Contingent Convertible Bonds as an Alternative to Strengthen Banks' Ability in Financing a Real Economy
The main goal of this paper is to analyse whether Contingent Convertible Bonds (CoCos) are equally safe for banks and for the real economy because of their, sometimes, uneasy to understand features. It is still too early to estimate precisely an impact of CoCos for credit institutions because European Union is in the process of moving towards new regulatory framework with an aim to strengthen banks’ resistance against future shocks. CoCos have not passed any serious test in this context but, from the point of banks’ view they seem to be very promising. How will they behave during periods of market stresses it than has to be demonstrated.
Main methods are studies of the available literature, especially recommended by Calomiris & Herring (2013) and Borio (2013). A particular attention has been paid to various models of CoCos.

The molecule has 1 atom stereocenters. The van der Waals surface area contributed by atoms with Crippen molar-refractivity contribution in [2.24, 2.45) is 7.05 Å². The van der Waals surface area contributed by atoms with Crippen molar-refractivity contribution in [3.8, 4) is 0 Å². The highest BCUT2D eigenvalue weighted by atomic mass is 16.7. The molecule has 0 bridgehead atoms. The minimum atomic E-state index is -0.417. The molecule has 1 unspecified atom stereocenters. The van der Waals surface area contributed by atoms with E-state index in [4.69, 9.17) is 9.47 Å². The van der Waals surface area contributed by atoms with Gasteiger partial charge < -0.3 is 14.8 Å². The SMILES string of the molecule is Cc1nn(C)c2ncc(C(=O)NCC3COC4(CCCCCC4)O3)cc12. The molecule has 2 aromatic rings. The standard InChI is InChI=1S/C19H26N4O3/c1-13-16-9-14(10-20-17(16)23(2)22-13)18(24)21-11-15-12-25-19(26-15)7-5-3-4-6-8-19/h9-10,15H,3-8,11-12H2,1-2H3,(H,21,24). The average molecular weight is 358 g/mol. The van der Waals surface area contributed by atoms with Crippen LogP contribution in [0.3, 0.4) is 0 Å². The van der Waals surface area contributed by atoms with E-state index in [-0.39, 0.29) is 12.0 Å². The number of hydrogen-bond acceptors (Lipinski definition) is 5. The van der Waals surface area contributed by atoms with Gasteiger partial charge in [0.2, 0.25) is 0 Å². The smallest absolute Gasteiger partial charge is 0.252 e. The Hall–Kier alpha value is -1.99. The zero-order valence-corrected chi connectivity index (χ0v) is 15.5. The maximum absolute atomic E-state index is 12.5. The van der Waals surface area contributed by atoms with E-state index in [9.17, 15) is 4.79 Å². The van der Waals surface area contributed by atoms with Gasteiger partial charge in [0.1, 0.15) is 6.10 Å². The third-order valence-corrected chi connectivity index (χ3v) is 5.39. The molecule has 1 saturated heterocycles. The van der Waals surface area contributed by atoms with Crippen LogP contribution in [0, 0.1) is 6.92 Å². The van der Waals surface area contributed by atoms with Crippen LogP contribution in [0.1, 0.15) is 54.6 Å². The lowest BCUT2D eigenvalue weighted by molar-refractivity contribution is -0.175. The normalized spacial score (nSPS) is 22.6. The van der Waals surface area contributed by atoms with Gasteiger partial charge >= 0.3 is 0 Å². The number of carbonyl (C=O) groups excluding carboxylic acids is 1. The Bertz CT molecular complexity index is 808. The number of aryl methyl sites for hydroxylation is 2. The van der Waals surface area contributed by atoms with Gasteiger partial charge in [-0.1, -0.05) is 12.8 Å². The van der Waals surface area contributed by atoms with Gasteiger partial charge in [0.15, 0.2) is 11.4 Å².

My findings confirm that there are still unidentified threats connected with CoCos that could jeopardize future proper functioning of a financial system and then – a real economy. Still, if not materialized, these threats will by easily outweighed by advantages for resistant balance sheets of banks.
CoCos can serve as a valuable instrument to upgrade a capital base of banks. However, it is important to make some efforts to design certain standardized features to enable comparison and valuation, to avoid unintended negative consequences for banks and economy, as a whole. Negative consequences for banks could result from overreliance on this source of capital and for economy – in a form of rescue packages from taxpayers money.
My studies are an attempt of a comparison of pros and cons of CoCos. Moreover, it is an attempt to present CoCos in a broader context of banking regulations.
contingent convertible bonds; trigger point; loss absorption mechanism; regulatory capital requirements
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